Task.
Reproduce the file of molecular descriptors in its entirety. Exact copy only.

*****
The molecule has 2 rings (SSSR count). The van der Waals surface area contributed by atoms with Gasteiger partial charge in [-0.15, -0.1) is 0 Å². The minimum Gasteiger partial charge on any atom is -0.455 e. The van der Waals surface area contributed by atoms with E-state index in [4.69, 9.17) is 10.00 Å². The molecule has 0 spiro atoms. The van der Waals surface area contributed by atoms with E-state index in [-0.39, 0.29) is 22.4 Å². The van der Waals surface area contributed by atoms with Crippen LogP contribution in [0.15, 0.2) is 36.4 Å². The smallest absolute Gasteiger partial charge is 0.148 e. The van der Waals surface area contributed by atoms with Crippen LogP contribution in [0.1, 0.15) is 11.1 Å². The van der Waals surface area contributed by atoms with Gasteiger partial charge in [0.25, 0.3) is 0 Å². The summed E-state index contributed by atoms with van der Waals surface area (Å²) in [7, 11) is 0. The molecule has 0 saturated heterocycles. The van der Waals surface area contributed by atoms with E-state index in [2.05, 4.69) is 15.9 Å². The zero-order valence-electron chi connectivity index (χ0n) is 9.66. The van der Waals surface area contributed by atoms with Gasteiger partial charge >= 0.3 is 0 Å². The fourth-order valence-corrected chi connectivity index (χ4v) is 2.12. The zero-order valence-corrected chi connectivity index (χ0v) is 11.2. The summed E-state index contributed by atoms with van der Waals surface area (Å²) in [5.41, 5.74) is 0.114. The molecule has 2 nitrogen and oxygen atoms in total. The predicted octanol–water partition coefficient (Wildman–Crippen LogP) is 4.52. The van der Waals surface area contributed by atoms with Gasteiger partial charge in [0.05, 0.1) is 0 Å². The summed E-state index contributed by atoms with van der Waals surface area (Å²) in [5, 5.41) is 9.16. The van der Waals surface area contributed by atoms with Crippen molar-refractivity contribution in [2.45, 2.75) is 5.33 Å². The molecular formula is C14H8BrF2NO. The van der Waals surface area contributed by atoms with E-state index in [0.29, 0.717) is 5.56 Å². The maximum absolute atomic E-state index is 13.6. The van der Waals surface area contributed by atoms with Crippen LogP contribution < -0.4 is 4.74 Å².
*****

The molecule has 2 rings (SSSR count). The van der Waals surface area contributed by atoms with Gasteiger partial charge in [-0.15, -0.1) is 0 Å². The minimum Gasteiger partial charge on any atom is -0.455 e. The van der Waals surface area contributed by atoms with E-state index in [4.69, 9.17) is 10.00 Å². The molecule has 0 spiro atoms. The van der Waals surface area contributed by atoms with E-state index in [-0.39, 0.29) is 22.4 Å². The van der Waals surface area contributed by atoms with Crippen LogP contribution in [0.15, 0.2) is 36.4 Å². The smallest absolute Gasteiger partial charge is 0.148 e. The van der Waals surface area contributed by atoms with Crippen LogP contribution in [0.1, 0.15) is 11.1 Å². The van der Waals surface area contributed by atoms with Gasteiger partial charge in [0.25, 0.3) is 0 Å². The summed E-state index contributed by atoms with van der Waals surface area (Å²) in [7, 11) is 0. The molecule has 0 saturated heterocycles. The van der Waals surface area contributed by atoms with E-state index in [2.05, 4.69) is 15.9 Å². The zero-order valence-electron chi connectivity index (χ0n) is 9.66. The van der Waals surface area contributed by atoms with Gasteiger partial charge >= 0.3 is 0 Å². The fourth-order valence-corrected chi connectivity index (χ4v) is 2.12. The zero-order valence-corrected chi connectivity index (χ0v) is 11.2. The summed E-state index contributed by atoms with van der Waals surface area (Å²) in [5.41, 5.74) is 0.114. The molecule has 2 nitrogen and oxygen atoms in total. The predicted octanol–water partition coefficient (Wildman–Crippen LogP) is 4.52. The van der Waals surface area contributed by atoms with Gasteiger partial charge in [0.05, 0.1) is 0 Å². The summed E-state index contributed by atoms with van der Waals surface area (Å²) in [5, 5.41) is 9.16. The van der Waals surface area contributed by atoms with Crippen molar-refractivity contribution in [2.45, 2.75) is 5.33 Å². The molecular formula is C14H8BrF2NO. The van der Waals surface area contributed by atoms with E-state index in [0.29, 0.717) is 5.56 Å². The maximum absolute atomic E-state index is 13.6. The van der Waals surface area contributed by atoms with Crippen LogP contribution < -0.4 is 4.74 Å².